On March 12, 2019, the FDA approved an ANDA for Valsartan “to help relieve the recent shortage of this critical medicine as a result of multiple recalls of generic valsartan products from several manufacturers due to the finding that certain lots of Valsartan and other ARB medicines contain nitrosamine impurities.” The Agency prioritized the ANDA’s approval but is it not yet clear how quickly the FDA approved the ANDA or when it was submitted as it is not yet listed on the approval site or in the Orange Book.
A federal judge entered a consent decree to a 503A compounder of sterile drug products in Texas. According to the FDA News Release (here), the compounding facility received repeated warnings from the FDA over a two‑year period but continued to compound sterile ophthalmic products. “The government alleges that Guardian manufactured and distributed purportedly sterile drug products that were adulterated because the drugs were made under insanitary conditions and in violation of current good manufacturing practice requirements under the FD&C Act.
Each year, the OGD publishes a list of first-time generic approvals, which are defined by the agency as:
“First generics” are just what they sound like—the first approval by the FDA which permits a manufacturer to market a generic drug product in the United States. The FDA considers first generics to be important to public health and prioritizes review of these submissions.
Well, for the first time, our initial estimates of approval actions for a month was higher than the reported official figures, but are they really? Don’t know exactly how that happened because our estimates are usually below the totals. Anyway, the official figures posted today (here) were eight-two full approvals and seventeen tentative approvals.
In my own humble opinion, Scott Gottlieb’s resignation will come as a blow to both the industry and the public health of our nation. Dr. Gottlieb will stay in his position for about a month. There is no speculation as to whom his replacement will be, and, while some of the news outlets cite his taxing weekly commute to Bethesda/D.C.
The FDA has revised and finalized a guidance document, originally issued in draft on March 26, 2018, entitled Evaluation of Bulk Drug Substances Nominated for Use in Compounding under Section 503B of the Federal Food, Drug, and Cosmetic Act (here). After the posting of the draft guidance, the FDA says that it received approximately sixty comments from stakeholders and,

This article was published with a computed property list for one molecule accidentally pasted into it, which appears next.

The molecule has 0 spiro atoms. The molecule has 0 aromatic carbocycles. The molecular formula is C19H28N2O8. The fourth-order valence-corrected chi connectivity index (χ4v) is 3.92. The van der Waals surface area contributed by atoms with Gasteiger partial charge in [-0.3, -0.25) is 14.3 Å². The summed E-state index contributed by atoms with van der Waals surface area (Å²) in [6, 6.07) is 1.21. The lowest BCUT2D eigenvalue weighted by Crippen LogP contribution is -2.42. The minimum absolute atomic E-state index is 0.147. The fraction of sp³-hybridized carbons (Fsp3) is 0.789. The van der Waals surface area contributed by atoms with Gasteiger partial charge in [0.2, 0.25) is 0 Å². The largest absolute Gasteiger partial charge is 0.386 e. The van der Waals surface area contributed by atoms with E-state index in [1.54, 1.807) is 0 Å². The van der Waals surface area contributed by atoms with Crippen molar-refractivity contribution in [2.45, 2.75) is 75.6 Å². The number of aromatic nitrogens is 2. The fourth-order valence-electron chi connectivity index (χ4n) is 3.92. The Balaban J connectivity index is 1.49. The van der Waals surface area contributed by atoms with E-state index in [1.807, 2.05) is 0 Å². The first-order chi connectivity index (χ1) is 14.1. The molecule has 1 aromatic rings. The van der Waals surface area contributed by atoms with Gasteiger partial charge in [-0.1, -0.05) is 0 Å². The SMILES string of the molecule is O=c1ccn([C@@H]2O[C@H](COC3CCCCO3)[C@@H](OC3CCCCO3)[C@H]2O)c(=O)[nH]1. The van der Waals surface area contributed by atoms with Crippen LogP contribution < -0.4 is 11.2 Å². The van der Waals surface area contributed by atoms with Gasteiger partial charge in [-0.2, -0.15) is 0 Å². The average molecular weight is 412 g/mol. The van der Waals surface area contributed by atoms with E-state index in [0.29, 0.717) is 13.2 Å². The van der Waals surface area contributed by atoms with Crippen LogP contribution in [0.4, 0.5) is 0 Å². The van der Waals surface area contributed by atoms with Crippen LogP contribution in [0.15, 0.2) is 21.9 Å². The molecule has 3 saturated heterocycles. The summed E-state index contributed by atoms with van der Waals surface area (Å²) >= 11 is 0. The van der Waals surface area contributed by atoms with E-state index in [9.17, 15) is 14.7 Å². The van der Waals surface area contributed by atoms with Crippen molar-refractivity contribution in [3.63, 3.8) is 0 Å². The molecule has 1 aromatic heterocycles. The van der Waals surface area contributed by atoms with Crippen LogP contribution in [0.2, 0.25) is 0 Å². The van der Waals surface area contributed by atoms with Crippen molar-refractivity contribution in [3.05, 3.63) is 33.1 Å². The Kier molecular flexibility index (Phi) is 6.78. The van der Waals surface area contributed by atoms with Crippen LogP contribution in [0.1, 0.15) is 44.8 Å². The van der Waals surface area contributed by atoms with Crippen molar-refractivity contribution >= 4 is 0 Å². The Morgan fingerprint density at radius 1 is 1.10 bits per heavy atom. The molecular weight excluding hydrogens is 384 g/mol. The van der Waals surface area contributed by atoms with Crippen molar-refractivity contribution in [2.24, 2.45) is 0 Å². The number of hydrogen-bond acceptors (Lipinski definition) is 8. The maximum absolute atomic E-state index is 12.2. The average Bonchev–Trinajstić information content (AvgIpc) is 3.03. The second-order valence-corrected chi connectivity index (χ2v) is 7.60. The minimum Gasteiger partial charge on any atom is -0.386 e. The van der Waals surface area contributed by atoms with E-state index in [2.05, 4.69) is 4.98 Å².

Much like all we do at tax time, we look for anything that might lower our taxes. We look for deductions, charitable gifts, donations, business expenses and do a lot of hope and praying. Well, FDA had a corollary situation when they were looking at how to count and where to place ANDAs in the submission queue,
Day Two started with a recap of Day One (see post from yesterday here) by Dr. Nancy Snyderman.
Day Two kicked off with a session entitled Generics Help Patients, How Can Patients Help Generics. This centered on digital virtual prescribing, digital physician visits, and what’s going on in that space.
Even with the 35-day government shutdown and the stress that came with it, it appears that OGD has broken the 100 approval action barrier again with what looks like (so far) 102 approval actions posted for January as of February 4th. The data is taken from the FDA All Approvals list here .
In a statement released by the FDA (here), the Agency cited warning letters to two “companies for the illegal marketing of products labeled as dietary supplements that contain tianeptine, a chemical compound that companies are illegally claiming treats opioid use disorder (OUD), pain and anxiety, and other unlawful and unproven claims.” The Agency noted that the ingredient has been the subject of numerous report of serious adverse drug events.
The Federal Register’s (FR) pre-publication page today contained an interesting proposed renewal for the collection of information for Registration of Producers of Drugs and Listing of Drugs in Commercial Distribution (here). The notice states that:
Establishment registration information helps FDA identify who is manufacturing, repacking, relabeling, and salvaging drugs and where those operations are performed.
Late yesterday, the OGD finalized its 2018 statistical chart in its Activities Report of the Generic Drugs Program (FY 2018) Monthly Performance which can be found here. There are some interesting figures and comparisons to previous years that are discussed below.
Let’s look at refuse-to-receive (RTR) actions to start. FY 2018 saw the fewest RTRs since the start of GDUFA.
The FDA announced extended use dates for 72 lots of epinephrine autoinjectors. All of the 72 lots can be used for 2 months past the labeled expiration date, according to stability data supplied by the company and reviewed by the Agency. FDA noted in its announcement (here) that it does not expect or require the product to be relabeled with the revised expiration date,
While the FDA does appear to listen rather intently to comments on its bioequivalence (BE) draft guidances, and will occasionally reopen comment periods, it is still the exception rather than the rule. Today a Federal Register (FR) notice (here) announced another sixty-day comment period during which such comments will be entertained.
With many of the Drug Supply Chain Security Act (DSCSA) requirements coming upon the industry soon, the FDA’s issuance of the draft guidance document, Verification Systems Under the Drug Supply Chain Security Act for Certain Prescription Drugs, discusses the verification process and expectations of the Agency relative to ensuring that products are legitimate under the DSCSA.